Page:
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PRODUCED BY AND FOR MEMBERS OF THE DEPARTMENT OF SURGERY May 2014 | Archived Issues

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A Pause for Patient Safety

New Process Succeeds in Tests, Will Expand Housewide

Sometimes, the best solution is the simplest one. To help prevent the accidental removal of patient tubes and lines, a simple, three-step process, Pause-Clear-Go, has proven so successful that it is being rolled out across the medical center.

"After surgery, patients have so many lines and drains in them that it's easy to overlook one during transport," said Christine Chuey, RN, CN III. "In 3 OR, we were experiencing numerous incidents of lines and drains that were almost pulled out but were caught at the last minute. We decided to find a way to prevent these near misses in the O.R."

Components of Pause-Clear-Go

  • Pause — the primary care provider calls out "Pause," and everyone stops
  • Clear — the assisting care provider calls out "Lines … Drains … Airway" and the primary care provider answers "All clear"
  • Go — either the primary care provider or assisting provider calls out "Go" to signal that the patient is safe to reposition, turn or transfer

The Medical Intensive Care Unit (MICU) team on 7 Saperstein was experiencing the same problem, which can result in unintended consequences not only for patients, but for their families and care providers. When lines are accidentally pulled out, it can interrupt treatment, cause complications and create distrust between patients and healthcare teams.

The issue simultaneously attracted the attention of two separate unit-based safety project teams: SCORE (Safe Care in the O.R. Every time) and Normalized Deviation.

SCORE is a grass-roots effort that enables front-line surgical staff and physicians to address safety concerns in the O.R. SCORE team leaders include Bruce Gewertz, MD, chair of Surgery and vice president of Interventional Services, Julian Gold, MD, co-chair of Anesthesiology, Bryan Croft, vice president of Service Line Operations, and Jan Decker, RN, director of O.R./Anesthesiology/Surgery Center.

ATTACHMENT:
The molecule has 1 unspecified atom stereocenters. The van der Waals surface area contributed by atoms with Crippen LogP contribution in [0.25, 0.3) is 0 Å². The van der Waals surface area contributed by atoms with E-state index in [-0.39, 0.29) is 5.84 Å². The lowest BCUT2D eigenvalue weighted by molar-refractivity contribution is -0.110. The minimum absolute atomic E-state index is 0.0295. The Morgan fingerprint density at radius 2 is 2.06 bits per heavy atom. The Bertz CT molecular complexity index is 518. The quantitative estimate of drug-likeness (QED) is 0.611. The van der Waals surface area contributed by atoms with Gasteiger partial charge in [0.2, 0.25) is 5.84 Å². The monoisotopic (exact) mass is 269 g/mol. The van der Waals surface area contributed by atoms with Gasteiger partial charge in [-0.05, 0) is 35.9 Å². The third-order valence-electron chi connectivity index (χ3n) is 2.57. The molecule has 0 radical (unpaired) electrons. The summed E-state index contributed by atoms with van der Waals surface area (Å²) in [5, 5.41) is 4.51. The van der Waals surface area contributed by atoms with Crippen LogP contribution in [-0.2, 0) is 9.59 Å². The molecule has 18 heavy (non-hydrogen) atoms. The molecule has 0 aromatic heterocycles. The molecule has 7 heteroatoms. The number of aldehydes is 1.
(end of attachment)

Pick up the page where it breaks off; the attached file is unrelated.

The Normalized Deviation team, led by Neil Romanoff, MD, vice president of Medical Affairs and associate chief medical officer, addresses the small, continuously occurring defects that eventually become "normalized" as part of daily routine.

"In the ICU, the problem with lines usually occurs during repositioning of the patient, because critically ill patients have so many lines attached to them," said Adolfo Famas, RN, assistant nurse manager on 7 Saperstein. "We had an average of one pulled line each month that was related to the repositioning, turning and transferring of patients. Although that may sound like a small number, it's important to us that we ensure it never happens to a single patient."

To address the issue, the SCORE and Normalized Deviation teams began testing the Pause-Clear-Go time-out system prior to moving any patient.

"Following implementation, O.R. staff members have reported a decreased near-miss rate from 64 percent to 28 percent," said Ann Gilligan, RN, MSN-BC, assistant nurse manager in the O.R. "In addition, the MICU has not experienced a single incident since September 2013. As we continue to implement this system housewide, we anticipate that the number of near misses will decline even further."